Rashaad Penny, San Diego State
Weight: 220 pounds
40-yard dash: 4.46 seconds
Vertical: 32.5 inches
Broad Jump: 10’0″
Penny is a favorite of some, as he’s a running back who plays on all three downs. He’s built extremely well at 5-foot-11 and 220 pounds, but also moves exceptional for someone his size, as evidenced by his 4.46-second 40-yard dash. He’s one of the players where the more I watched, the more I liked. His Combine performance boosted him up some draft boards, though there are some shortcomings to his game.
While at San Diego State, his competition wasn’t what you’d call great, but he took full advantage, averaging 7.67 yards per carry over his junior and senior seasons. In fact, his 2,248 rushing yards in 2017 were the most in Division-I football and 130 more yards than the closest running back on the list. He did receive a massive 289 carries over a 13-game span, so he’s got some tread on his tires.
Vision/Patience: 4.0 out of 5 stars
Penny is somewhat of a hybrid running back who can play in any scheme, as he shows the ability to get downhill in a zone-blocking scheme, but also has the lateral agility to bounce a run outside. His vision allows him to show off both of these traits, though his offensive line opened some big holes for him. While he can get downhill really quick, he also shows versatility as a runner when he sidesteps defenders who get into the backfield. There are also times where he displays excellent patience, a trait that not many big backs have. I’m hesitant to raise his score any more in this category, simply because his offensive line was so dominant.
Elusiveness (twitch, juke, tackle breaking): 3.5 out of 5 stars
He’s not a quick-twitch running back by any means, but he is someone who can make defenders miss. Whether this is a product of his opponents or not remains to be seen, but Penny’s vision often puts him in great situations to be elusive in the open field. You’ll see him bounce off defenders at times, and it’s because he knows how to handle his weight, lowering his shoulder when he knows he can’t slide by a defender.
Speed: 4.5 out of 5 stars
It’s hard to argue about a player’s speed when he runs a 4.4-second 40-yard dash at 220 pounds. It shows up on the field, too, as Penny has multiple gears to his engine. You’ll see him patiently wait for an opening to develop, only to burst through it like he’s a 195-pound running back. There were times he’d get to the sideline, cut up field and make defenders look like they were going in slow-motion. Speed is something that translates on every level, and it’s great to know that Penny knows how and when to use it.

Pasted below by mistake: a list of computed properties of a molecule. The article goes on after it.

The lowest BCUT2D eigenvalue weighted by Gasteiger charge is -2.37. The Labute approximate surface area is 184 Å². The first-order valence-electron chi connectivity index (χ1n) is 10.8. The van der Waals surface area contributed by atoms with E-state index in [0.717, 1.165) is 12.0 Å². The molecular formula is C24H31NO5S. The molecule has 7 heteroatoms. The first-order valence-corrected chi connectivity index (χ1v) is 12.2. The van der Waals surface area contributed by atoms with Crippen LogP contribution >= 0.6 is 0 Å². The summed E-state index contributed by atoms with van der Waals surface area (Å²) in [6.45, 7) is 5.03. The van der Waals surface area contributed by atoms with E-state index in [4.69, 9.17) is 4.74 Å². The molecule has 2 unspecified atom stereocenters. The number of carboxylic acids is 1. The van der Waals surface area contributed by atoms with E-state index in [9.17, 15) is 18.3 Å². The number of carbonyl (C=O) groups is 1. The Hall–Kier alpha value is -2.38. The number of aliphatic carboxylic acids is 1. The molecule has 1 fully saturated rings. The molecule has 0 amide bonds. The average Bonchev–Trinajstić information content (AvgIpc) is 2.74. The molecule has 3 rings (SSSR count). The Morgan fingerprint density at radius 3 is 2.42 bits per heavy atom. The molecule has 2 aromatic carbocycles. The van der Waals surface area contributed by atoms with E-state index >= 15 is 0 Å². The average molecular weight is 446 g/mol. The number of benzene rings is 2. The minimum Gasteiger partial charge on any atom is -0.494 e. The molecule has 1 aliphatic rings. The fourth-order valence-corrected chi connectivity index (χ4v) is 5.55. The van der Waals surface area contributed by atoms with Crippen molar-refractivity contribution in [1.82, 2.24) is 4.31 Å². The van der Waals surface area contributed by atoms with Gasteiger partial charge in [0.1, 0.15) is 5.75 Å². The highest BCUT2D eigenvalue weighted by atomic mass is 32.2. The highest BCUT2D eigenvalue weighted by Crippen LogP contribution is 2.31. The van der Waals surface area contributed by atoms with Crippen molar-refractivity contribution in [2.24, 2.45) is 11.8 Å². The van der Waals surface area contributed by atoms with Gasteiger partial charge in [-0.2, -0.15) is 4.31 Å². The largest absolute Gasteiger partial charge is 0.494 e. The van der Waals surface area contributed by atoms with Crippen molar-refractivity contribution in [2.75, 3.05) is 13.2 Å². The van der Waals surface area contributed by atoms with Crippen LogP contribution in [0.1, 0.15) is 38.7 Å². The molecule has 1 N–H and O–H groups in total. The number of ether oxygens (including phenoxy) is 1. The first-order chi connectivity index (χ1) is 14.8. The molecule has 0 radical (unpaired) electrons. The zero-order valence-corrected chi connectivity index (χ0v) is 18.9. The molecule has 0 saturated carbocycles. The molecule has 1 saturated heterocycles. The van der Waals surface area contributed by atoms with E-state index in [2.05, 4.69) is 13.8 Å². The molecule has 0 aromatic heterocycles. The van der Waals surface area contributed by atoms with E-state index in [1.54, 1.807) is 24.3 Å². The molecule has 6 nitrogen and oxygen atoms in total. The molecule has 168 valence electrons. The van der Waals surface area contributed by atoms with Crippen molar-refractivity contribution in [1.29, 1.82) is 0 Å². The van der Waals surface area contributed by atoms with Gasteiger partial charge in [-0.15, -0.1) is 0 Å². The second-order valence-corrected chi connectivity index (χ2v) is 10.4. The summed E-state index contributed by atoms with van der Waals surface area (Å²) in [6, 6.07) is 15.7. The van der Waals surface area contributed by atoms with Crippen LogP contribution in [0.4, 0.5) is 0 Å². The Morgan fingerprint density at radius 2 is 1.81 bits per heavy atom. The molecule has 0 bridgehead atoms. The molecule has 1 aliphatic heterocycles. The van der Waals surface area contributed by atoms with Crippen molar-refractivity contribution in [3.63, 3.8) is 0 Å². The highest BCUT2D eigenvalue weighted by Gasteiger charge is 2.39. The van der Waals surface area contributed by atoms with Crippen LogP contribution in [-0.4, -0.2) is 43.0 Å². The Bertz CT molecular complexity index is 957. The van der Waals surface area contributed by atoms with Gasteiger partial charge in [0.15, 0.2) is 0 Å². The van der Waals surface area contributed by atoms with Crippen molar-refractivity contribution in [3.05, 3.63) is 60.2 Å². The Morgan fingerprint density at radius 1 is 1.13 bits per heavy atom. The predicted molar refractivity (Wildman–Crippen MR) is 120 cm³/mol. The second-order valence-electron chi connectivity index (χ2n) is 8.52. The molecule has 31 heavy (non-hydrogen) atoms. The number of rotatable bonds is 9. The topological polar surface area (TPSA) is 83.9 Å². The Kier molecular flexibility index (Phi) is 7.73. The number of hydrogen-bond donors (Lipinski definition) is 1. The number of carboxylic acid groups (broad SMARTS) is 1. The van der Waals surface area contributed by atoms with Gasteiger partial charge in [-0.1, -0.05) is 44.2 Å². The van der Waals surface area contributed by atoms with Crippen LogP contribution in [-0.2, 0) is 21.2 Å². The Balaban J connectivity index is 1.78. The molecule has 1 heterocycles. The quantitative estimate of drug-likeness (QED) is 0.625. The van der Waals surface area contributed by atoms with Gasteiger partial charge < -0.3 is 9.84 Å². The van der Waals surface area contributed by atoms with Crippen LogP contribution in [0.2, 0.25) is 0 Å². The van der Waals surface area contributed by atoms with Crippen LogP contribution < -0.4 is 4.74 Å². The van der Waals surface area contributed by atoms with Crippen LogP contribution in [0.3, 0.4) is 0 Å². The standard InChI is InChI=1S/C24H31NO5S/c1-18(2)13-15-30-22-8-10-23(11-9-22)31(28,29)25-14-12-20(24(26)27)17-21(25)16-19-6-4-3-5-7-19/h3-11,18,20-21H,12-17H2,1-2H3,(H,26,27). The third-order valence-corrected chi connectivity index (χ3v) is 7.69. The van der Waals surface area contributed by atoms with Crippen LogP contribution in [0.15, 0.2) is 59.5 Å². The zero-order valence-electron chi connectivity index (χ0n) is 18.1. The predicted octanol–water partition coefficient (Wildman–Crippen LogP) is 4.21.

Pass-catching/Pass-protection: 3.0 out of 5 stars
This is one of the areas we must knock him down a bit, and not because of his pass-catching. For a bigger back, Penny isn’t very good in pass-protection. There were times where he’d get blown-up by a blitzing defensive back, and remember that the competition wasn’t great. I can only imagine him trying to block the players that Sony Michel had to while at Georgia. It’s a shame, too, because Penny has solid hands in the passing game. Running backs are only kept in to block maybe a fifth of the time, so we have to give him an above-average grade here. The Aztecs stopped using him in the passing game about halfway through the season, though it may have been just to give his legs a rest.
Balance: 3.5 out of 5 stars
This comes back to his ability to lower his hips and drive when he’s approaching contact. He’ll round out some of his cuts, and that’s likely because he’s not low enough on a full-time basis. It’s not enough to be a concern, but it’s an area he can improve. He also needs to learn to leverage his 220-pound frame in pass-protection.
Potential Landing Spot
Some have started to mention Penny’s name in the first-round conversation, but I don’t see that happening. He’s got a good chance to go on day two of the draft, though with all of the movement in free agency, there are a lot of running back holes being filled. Penny could go to a team that has a good pass-protector in the stable, but one who can use a workhorse on first and second down. Because of that, the Lions would be the perfect landing spot for him. They aren’t pleased with Ameer Abdullah and Theo Riddick is essentially a slot receiver. They’ve said that they will address the running back position in the draft.
The player who I’m most often reminded of when watching Penny is the Browns new running back, Carlos Hyde. He moves extremely well for his size, which is comparable to Hyde who is 6-foot-tall and 230 pounds. Both are able to bounce off tacklers due to the way they get low when approaching contact. He’s not going to break as many tackles as Hyde, but he will break more big plays due to his speed. Neither is an elite pass-catcher, but both are competent. The offense he lands in will determine whether or not he’s someone you want to target in fantasy football.
Don’t miss the other Scouting Profiles on top prospects below:
Saquon Barkley (RB – Penn State)
Derrius Guice (RB – LSU)
Ronald Jones (RB – USC)
Sony Michel (RB – Georgia)
Nick Chubb (RB – Georgia)
Royce Freeman (RB – Oregon)